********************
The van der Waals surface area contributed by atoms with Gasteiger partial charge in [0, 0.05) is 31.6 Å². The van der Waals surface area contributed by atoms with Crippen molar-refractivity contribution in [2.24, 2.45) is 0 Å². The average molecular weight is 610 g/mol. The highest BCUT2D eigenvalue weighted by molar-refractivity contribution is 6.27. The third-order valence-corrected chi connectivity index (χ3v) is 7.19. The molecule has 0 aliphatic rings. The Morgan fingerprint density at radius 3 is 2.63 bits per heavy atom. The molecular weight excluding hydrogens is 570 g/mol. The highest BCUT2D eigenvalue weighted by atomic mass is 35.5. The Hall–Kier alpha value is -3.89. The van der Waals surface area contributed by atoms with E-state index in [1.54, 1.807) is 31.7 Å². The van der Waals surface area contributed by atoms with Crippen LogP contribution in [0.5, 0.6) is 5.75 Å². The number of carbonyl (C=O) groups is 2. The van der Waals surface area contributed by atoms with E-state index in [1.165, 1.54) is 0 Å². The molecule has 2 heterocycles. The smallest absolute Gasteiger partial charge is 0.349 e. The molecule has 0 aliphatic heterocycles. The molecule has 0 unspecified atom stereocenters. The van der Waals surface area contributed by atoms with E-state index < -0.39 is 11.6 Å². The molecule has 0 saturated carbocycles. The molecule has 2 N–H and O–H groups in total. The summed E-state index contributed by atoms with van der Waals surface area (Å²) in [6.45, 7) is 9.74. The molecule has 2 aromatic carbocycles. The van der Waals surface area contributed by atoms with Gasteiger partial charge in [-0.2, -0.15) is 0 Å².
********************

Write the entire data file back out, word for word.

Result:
The van der Waals surface area contributed by atoms with Gasteiger partial charge in [0, 0.05) is 31.6 Å². The van der Waals surface area contributed by atoms with Crippen molar-refractivity contribution in [2.24, 2.45) is 0 Å². The average molecular weight is 610 g/mol. The highest BCUT2D eigenvalue weighted by molar-refractivity contribution is 6.27. The third-order valence-corrected chi connectivity index (χ3v) is 7.19. The molecule has 0 aliphatic rings. The Morgan fingerprint density at radius 3 is 2.63 bits per heavy atom. The molecular weight excluding hydrogens is 570 g/mol. The highest BCUT2D eigenvalue weighted by atomic mass is 35.5. The Hall–Kier alpha value is -3.89. The van der Waals surface area contributed by atoms with E-state index in [1.54, 1.807) is 31.7 Å². The van der Waals surface area contributed by atoms with Crippen LogP contribution in [0.5, 0.6) is 5.75 Å². The number of carbonyl (C=O) groups is 2. The van der Waals surface area contributed by atoms with E-state index in [1.165, 1.54) is 0 Å². The molecule has 2 heterocycles. The smallest absolute Gasteiger partial charge is 0.349 e. The molecule has 0 aliphatic heterocycles. The molecule has 0 unspecified atom stereocenters. The van der Waals surface area contributed by atoms with E-state index < -0.39 is 11.6 Å². The molecule has 0 saturated carbocycles. The molecule has 2 N–H and O–H groups in total. The summed E-state index contributed by atoms with van der Waals surface area (Å²) in [6.45, 7) is 9.74. The molecule has 2 aromatic carbocycles. The van der Waals surface area contributed by atoms with Gasteiger partial charge in [-0.2, -0.15) is 0 Å².